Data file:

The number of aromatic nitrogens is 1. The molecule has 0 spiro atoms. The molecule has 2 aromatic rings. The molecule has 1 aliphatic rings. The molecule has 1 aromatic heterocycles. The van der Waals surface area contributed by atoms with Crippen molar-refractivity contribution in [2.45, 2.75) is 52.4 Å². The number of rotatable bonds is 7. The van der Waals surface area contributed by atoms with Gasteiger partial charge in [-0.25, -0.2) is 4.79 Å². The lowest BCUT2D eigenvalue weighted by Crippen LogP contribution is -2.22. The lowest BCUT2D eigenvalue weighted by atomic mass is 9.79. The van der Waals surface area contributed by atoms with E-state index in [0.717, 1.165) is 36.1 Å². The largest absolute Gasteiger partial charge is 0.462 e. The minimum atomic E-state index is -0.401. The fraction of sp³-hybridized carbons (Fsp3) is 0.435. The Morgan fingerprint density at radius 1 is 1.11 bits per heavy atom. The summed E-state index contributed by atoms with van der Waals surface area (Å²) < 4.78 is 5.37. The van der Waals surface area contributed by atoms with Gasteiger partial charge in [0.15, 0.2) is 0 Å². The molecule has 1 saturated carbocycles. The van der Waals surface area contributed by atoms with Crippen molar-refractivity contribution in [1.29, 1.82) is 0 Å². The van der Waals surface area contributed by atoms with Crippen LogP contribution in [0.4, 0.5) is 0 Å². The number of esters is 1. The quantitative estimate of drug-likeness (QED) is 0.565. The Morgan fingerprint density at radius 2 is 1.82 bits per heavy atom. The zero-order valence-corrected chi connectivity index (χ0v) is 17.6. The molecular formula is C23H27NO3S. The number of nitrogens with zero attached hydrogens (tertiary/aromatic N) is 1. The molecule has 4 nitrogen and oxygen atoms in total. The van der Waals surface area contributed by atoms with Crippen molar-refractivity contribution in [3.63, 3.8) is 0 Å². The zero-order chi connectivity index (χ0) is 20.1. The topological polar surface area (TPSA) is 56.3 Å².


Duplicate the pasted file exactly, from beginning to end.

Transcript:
The number of aromatic nitrogens is 1. The molecule has 0 spiro atoms. The molecule has 2 aromatic rings. The molecule has 1 aliphatic rings. The molecule has 1 aromatic heterocycles. The van der Waals surface area contributed by atoms with Crippen molar-refractivity contribution in [2.45, 2.75) is 52.4 Å². The number of rotatable bonds is 7. The van der Waals surface area contributed by atoms with Gasteiger partial charge in [-0.25, -0.2) is 4.79 Å². The lowest BCUT2D eigenvalue weighted by Crippen LogP contribution is -2.22. The lowest BCUT2D eigenvalue weighted by atomic mass is 9.79. The van der Waals surface area contributed by atoms with E-state index in [0.717, 1.165) is 36.1 Å². The largest absolute Gasteiger partial charge is 0.462 e. The minimum atomic E-state index is -0.401. The fraction of sp³-hybridized carbons (Fsp3) is 0.435. The Morgan fingerprint density at radius 1 is 1.11 bits per heavy atom. The summed E-state index contributed by atoms with van der Waals surface area (Å²) < 4.78 is 5.37. The van der Waals surface area contributed by atoms with Gasteiger partial charge in [0.15, 0.2) is 0 Å². The molecule has 1 saturated carbocycles. The van der Waals surface area contributed by atoms with Crippen molar-refractivity contribution in [1.29, 1.82) is 0 Å². The van der Waals surface area contributed by atoms with Crippen LogP contribution in [0.4, 0.5) is 0 Å². The number of esters is 1. The quantitative estimate of drug-likeness (QED) is 0.565. The Morgan fingerprint density at radius 2 is 1.82 bits per heavy atom. The zero-order valence-corrected chi connectivity index (χ0v) is 17.6. The molecular formula is C23H27NO3S. The number of nitrogens with zero attached hydrogens (tertiary/aromatic N) is 1. The molecule has 4 nitrogen and oxygen atoms in total. The van der Waals surface area contributed by atoms with Crippen molar-refractivity contribution in [3.63, 3.8) is 0 Å². The zero-order chi connectivity index (χ0) is 20.1. The topological polar surface area (TPSA) is 56.3 Å².